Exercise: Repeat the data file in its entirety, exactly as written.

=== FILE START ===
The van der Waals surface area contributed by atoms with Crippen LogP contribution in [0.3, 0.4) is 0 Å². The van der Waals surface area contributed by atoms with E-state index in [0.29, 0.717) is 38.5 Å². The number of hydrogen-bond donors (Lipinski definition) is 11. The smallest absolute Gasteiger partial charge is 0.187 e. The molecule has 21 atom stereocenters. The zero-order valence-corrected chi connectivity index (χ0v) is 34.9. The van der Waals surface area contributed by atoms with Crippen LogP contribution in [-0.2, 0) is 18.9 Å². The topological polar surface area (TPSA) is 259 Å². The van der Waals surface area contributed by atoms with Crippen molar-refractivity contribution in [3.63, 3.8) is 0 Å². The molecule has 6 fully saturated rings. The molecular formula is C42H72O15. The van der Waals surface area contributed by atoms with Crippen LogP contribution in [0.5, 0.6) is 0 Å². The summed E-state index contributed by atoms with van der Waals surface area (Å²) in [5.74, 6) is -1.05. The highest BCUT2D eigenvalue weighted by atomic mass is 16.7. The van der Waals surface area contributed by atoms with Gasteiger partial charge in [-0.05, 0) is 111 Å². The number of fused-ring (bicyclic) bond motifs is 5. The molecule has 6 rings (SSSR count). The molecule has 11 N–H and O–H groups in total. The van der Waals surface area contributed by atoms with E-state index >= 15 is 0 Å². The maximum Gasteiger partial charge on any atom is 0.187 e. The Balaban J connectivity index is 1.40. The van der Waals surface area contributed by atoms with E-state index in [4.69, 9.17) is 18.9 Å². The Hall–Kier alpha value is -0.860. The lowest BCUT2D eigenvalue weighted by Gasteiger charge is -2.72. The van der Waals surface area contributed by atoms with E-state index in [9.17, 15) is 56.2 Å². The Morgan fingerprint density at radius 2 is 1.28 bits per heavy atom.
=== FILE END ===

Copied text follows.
The van der Waals surface area contributed by atoms with Crippen LogP contribution in [0.3, 0.4) is 0 Å². The van der Waals surface area contributed by atoms with E-state index in [0.29, 0.717) is 38.5 Å². The number of hydrogen-bond donors (Lipinski definition) is 11. The smallest absolute Gasteiger partial charge is 0.187 e. The molecule has 21 atom stereocenters. The zero-order valence-corrected chi connectivity index (χ0v) is 34.9. The van der Waals surface area contributed by atoms with Crippen LogP contribution in [-0.2, 0) is 18.9 Å². The topological polar surface area (TPSA) is 259 Å². The van der Waals surface area contributed by atoms with Crippen molar-refractivity contribution in [3.63, 3.8) is 0 Å². The molecule has 6 fully saturated rings. The molecular formula is C42H72O15. The van der Waals surface area contributed by atoms with Crippen LogP contribution in [0.5, 0.6) is 0 Å². The summed E-state index contributed by atoms with van der Waals surface area (Å²) in [5.74, 6) is -1.05. The highest BCUT2D eigenvalue weighted by atomic mass is 16.7. The van der Waals surface area contributed by atoms with Gasteiger partial charge in [-0.05, 0) is 111 Å². The number of fused-ring (bicyclic) bond motifs is 5. The molecule has 6 rings (SSSR count). The molecule has 11 N–H and O–H groups in total. The van der Waals surface area contributed by atoms with E-state index >= 15 is 0 Å². The maximum Gasteiger partial charge on any atom is 0.187 e. The Balaban J connectivity index is 1.40. The van der Waals surface area contributed by atoms with E-state index in [4.69, 9.17) is 18.9 Å². The Hall–Kier alpha value is -0.860. The lowest BCUT2D eigenvalue weighted by Gasteiger charge is -2.72. The van der Waals surface area contributed by atoms with E-state index in [9.17, 15) is 56.2 Å². The Morgan fingerprint density at radius 2 is 1.28 bits per heavy atom.